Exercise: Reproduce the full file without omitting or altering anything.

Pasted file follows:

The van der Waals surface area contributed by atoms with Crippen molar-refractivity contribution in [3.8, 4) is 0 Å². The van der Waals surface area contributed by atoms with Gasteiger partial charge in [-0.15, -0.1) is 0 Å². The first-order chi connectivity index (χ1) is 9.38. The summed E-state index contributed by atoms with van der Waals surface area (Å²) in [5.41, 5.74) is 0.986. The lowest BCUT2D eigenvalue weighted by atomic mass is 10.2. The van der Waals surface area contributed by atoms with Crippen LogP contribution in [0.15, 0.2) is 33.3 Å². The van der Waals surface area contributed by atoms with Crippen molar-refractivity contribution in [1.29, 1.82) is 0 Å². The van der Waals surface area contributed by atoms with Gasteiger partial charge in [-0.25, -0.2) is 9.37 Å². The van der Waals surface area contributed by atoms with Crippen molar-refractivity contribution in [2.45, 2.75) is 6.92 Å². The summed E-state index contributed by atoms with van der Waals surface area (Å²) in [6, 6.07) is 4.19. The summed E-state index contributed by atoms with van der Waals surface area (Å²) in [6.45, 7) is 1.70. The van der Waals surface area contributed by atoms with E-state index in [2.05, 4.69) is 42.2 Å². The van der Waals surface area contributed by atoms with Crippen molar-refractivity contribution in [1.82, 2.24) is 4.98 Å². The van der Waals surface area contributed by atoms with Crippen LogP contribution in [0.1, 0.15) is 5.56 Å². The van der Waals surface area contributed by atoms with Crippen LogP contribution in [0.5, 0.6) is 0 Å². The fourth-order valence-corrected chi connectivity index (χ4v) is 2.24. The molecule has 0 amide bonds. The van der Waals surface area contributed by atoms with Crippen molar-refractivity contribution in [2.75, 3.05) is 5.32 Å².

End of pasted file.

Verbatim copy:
The van der Waals surface area contributed by atoms with Crippen molar-refractivity contribution in [3.8, 4) is 0 Å². The van der Waals surface area contributed by atoms with Gasteiger partial charge in [-0.15, -0.1) is 0 Å². The first-order chi connectivity index (χ1) is 9.38. The summed E-state index contributed by atoms with van der Waals surface area (Å²) in [5.41, 5.74) is 0.986. The lowest BCUT2D eigenvalue weighted by atomic mass is 10.2. The van der Waals surface area contributed by atoms with Crippen LogP contribution in [0.15, 0.2) is 33.3 Å². The van der Waals surface area contributed by atoms with Crippen molar-refractivity contribution in [1.29, 1.82) is 0 Å². The van der Waals surface area contributed by atoms with Gasteiger partial charge in [-0.25, -0.2) is 9.37 Å². The van der Waals surface area contributed by atoms with Crippen molar-refractivity contribution in [2.45, 2.75) is 6.92 Å². The summed E-state index contributed by atoms with van der Waals surface area (Å²) in [6, 6.07) is 4.19. The summed E-state index contributed by atoms with van der Waals surface area (Å²) in [6.45, 7) is 1.70. The van der Waals surface area contributed by atoms with E-state index in [2.05, 4.69) is 42.2 Å². The van der Waals surface area contributed by atoms with Crippen molar-refractivity contribution in [1.82, 2.24) is 4.98 Å². The van der Waals surface area contributed by atoms with Crippen LogP contribution in [0.1, 0.15) is 5.56 Å². The van der Waals surface area contributed by atoms with Crippen LogP contribution in [0.5, 0.6) is 0 Å². The fourth-order valence-corrected chi connectivity index (χ4v) is 2.24. The molecule has 0 amide bonds. The van der Waals surface area contributed by atoms with Crippen molar-refractivity contribution in [2.75, 3.05) is 5.32 Å².